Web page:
Of the nation’s 10 largest cities, Philadelphia has the highest percentage of adults that have never been married, the reasons for which carry a mixed bag of outcomes for area businesses.
A report released by The Pew Charitable Trusts last month found that in 2015, almost 52 percent of adult Philadelphians reported having never been married, up nine percent from 2005. The City of Brotherly Love had more never-married adults than Chicago, Los Angeles and New York City, which sat at about 49.7 percent, 46.6 percent, and 44.2 percent, respectively. The national figure is at 33.5 percent.
Larry Eichel, director of The Pew Charitable Trusts’ Philadelphia Research Initiative, said the increase could be attributed to the city’s poverty rate and the rising number of young adults.
“People are marrying later in life,” Eichel said. “There also appears to be a correlation between a high never-married rate and a high poverty rate.”
Backing up his first point, Census figures show that the median age of marriage increased nationally from 26.2 in 2005 to 28.7 in 2015. But Judith Levine, a sociology professor at Temple University, believes Philadelphia’s larger share of never-married adults has more to do with the latter; while it’s declined slightly in the last few years, Philadelphia’s poverty rate stands at about 26 percent, the highest among the nation’s 10 largest cities.
“It’s no coincidence that the one with the highest percentage of people who have never married is also the one with the highest poverty rate,” Levine said. “We’re really in this period where there’s just this huge class divide in who gets married.”
Compared to the more highly-educated, upper-to-middle class, Levine said that low-income individuals have largely moved away from tying the knot because they don’t feel they can afford it.
“They see marriage as a point along the transition to adulthood that happens after certain other things happen, like education or being able to buy a home,” she said.
This carries consequences for area businesses.
Philadelphia’s poverty problem means that a disproportionate amount of the city’s budget must be spent on health and human services line items, rather than on job creation line items, said Harold T. Epps, Philadelphia’s commerce director.
“That has an adverse effect on our ability to compete with other cities as it relates to recruiting, retaining, and supporting business growth,” Epps said. “The poverty rate also translates to a low educational degree attainment rate, which makes it harder for our business community to obtain the educated workforce that it needs.”
One of the major ways Mayor Jim Kenney’s administration is trying to combat the problem is by reaching citizens at a young age through its $500 million, multi-year Rebuild program, which aims to resurrect and revitalize the city’s parks, recreation centers and libraries, and invest in pre-kindergarten schools.
The aim of the program is to promote educational opportunities while offering kids a place where they can play and feel safe.
“That way, we can increase the percent of citizens that have some form of license, certificate or degree beyond high school,” Epps said.
Epps is also involved in a workforce development effort through the city that helps those who have “fallen out of the system” re-enroll for a license, certificate or degree.
“We have to focus on industries that have a high need for labor-related employment to provide employment for our existing citizens while trying to teach, educate and coach the next generations about needing to obtain higher levels of education,” Epps said.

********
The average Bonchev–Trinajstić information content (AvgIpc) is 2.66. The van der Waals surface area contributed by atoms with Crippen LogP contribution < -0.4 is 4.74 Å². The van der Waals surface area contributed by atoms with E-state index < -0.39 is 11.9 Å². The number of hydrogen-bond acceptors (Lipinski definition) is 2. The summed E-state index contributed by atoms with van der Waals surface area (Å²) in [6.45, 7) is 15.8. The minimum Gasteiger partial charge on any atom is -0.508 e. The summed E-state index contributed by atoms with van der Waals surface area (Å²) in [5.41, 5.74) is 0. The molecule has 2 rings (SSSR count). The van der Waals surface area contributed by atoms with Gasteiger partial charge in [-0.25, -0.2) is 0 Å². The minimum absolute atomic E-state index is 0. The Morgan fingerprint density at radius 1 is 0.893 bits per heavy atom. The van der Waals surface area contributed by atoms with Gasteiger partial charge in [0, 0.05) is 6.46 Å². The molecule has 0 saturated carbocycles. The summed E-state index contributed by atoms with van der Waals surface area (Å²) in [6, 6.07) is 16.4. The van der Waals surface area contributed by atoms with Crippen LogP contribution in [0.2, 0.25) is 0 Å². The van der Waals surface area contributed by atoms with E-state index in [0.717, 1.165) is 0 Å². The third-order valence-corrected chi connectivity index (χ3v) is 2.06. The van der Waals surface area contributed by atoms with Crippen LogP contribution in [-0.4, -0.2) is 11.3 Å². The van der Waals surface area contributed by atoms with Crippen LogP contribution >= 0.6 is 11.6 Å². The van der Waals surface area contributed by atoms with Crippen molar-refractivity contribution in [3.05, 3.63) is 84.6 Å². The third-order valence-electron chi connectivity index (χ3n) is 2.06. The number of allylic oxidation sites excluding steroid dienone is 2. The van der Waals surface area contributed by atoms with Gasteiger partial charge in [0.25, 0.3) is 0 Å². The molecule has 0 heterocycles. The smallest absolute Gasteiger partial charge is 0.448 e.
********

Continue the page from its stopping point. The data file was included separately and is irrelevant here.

Still, deep poverty is one of Philly’s most enduring problems, and change won’t happen overnight.
On the flip side, Philadelphia has been attracting an increasing number of people between the ages of 18 and 34 living within its limits. And while their impact on Philly’s share of never-married adults is less significant than that of the poverty rate, these millennials play a role nonetheless.
Of all the country’s major cities, Philadelphia recorded one of the largest percentage increases in millennials in recent years, according to a 2016 report from the Pew Charitable Trusts; from 2005 to 2014, residents ages 20 to 34 grew by more than 120,000.
“Twenty-seven percent of people in the city are millennials — we lead the nation,” Epps said.
This group of people is getting married later in life, Census data shows, with the median age coming in at 27 for women and 29 for men.
Businesses hoping to attract and retain millennial talent have followed this group of workers into the city, as well, Epps said, though he couldn’t quantify how many businesses’ moves were influenced by this.
“I can tell you that since 2010, our jobs and Philadelphians working have gone up by about 10 percent,” Epps said. “That equates to about 50,000 to 60,000 people and jobs.”
Millennials are coming to Philadelphia for the work, too, among other opportunities.
A report from the Center City District found that millennials and empty-nesters led a 17 percent increase in the population of Greater Center City since 2000, a change attributed to “the diverse employment, educational, cultural and dining opportunities concentrated downtown.”
The demand for urban living among millennials has grown over the years, but Epps said that Philadelphia has been uniquely positioned to attract and retain them. Philly has one of the highest concentrations of colleges and universities in the U.S., a robust public transportation system, and an affordable cost of living compared to New York and Boston.
That’s been good for tech startups like Curalate.
“We have approximately 70 employees in our Philly office, of whom all but eight are millennials,” said Luke Butler, who manages strategy and operations for Curalate.
And good for business is good for Philly.